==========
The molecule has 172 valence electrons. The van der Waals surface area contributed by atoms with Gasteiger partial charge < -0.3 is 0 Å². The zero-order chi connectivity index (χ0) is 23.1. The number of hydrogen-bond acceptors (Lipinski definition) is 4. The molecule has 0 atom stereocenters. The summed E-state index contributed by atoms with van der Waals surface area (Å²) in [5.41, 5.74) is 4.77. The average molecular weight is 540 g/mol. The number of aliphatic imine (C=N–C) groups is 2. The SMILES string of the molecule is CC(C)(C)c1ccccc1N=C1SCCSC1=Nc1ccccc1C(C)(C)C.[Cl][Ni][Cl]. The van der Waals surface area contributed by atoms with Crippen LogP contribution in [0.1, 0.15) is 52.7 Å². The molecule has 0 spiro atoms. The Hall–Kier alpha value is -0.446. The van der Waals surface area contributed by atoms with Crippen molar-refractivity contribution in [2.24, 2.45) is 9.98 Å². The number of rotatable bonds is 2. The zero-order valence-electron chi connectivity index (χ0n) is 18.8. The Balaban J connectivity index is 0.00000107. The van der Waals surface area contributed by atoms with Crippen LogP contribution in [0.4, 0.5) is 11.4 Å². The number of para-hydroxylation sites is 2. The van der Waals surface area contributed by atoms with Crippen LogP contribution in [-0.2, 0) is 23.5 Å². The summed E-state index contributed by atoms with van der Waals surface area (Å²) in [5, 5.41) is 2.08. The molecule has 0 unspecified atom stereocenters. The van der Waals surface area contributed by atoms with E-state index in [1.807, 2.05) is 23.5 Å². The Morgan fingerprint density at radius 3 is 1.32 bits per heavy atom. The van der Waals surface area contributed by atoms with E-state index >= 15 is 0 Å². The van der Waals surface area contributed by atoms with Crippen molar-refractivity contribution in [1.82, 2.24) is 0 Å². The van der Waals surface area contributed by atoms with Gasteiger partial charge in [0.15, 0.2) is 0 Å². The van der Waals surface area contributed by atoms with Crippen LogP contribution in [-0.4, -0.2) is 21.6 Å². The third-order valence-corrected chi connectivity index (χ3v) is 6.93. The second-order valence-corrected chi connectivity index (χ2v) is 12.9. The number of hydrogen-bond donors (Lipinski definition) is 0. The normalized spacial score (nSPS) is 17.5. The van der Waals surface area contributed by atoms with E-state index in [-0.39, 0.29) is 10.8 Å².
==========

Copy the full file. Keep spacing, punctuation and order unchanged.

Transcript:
The molecule has 172 valence electrons. The van der Waals surface area contributed by atoms with Gasteiger partial charge < -0.3 is 0 Å². The zero-order chi connectivity index (χ0) is 23.1. The number of hydrogen-bond acceptors (Lipinski definition) is 4. The molecule has 0 atom stereocenters. The summed E-state index contributed by atoms with van der Waals surface area (Å²) in [5.41, 5.74) is 4.77. The average molecular weight is 540 g/mol. The number of aliphatic imine (C=N–C) groups is 2. The SMILES string of the molecule is CC(C)(C)c1ccccc1N=C1SCCSC1=Nc1ccccc1C(C)(C)C.[Cl][Ni][Cl]. The van der Waals surface area contributed by atoms with Crippen LogP contribution in [0.1, 0.15) is 52.7 Å². The molecule has 0 spiro atoms. The Hall–Kier alpha value is -0.446. The van der Waals surface area contributed by atoms with Crippen molar-refractivity contribution in [2.24, 2.45) is 9.98 Å². The number of rotatable bonds is 2. The zero-order valence-electron chi connectivity index (χ0n) is 18.8. The Balaban J connectivity index is 0.00000107. The van der Waals surface area contributed by atoms with Crippen LogP contribution in [0.4, 0.5) is 11.4 Å². The number of para-hydroxylation sites is 2. The van der Waals surface area contributed by atoms with Crippen LogP contribution in [-0.2, 0) is 23.5 Å². The summed E-state index contributed by atoms with van der Waals surface area (Å²) in [5, 5.41) is 2.08. The molecule has 0 unspecified atom stereocenters. The van der Waals surface area contributed by atoms with E-state index in [1.807, 2.05) is 23.5 Å². The Morgan fingerprint density at radius 3 is 1.32 bits per heavy atom. The van der Waals surface area contributed by atoms with E-state index >= 15 is 0 Å². The van der Waals surface area contributed by atoms with Crippen molar-refractivity contribution in [1.82, 2.24) is 0 Å². The van der Waals surface area contributed by atoms with Gasteiger partial charge in [0.15, 0.2) is 0 Å². The van der Waals surface area contributed by atoms with Crippen LogP contribution in [-0.4, -0.2) is 21.6 Å². The third-order valence-corrected chi connectivity index (χ3v) is 6.93. The second-order valence-corrected chi connectivity index (χ2v) is 12.9. The number of hydrogen-bond donors (Lipinski definition) is 0. The normalized spacial score (nSPS) is 17.5. The van der Waals surface area contributed by atoms with E-state index in [-0.39, 0.29) is 10.8 Å².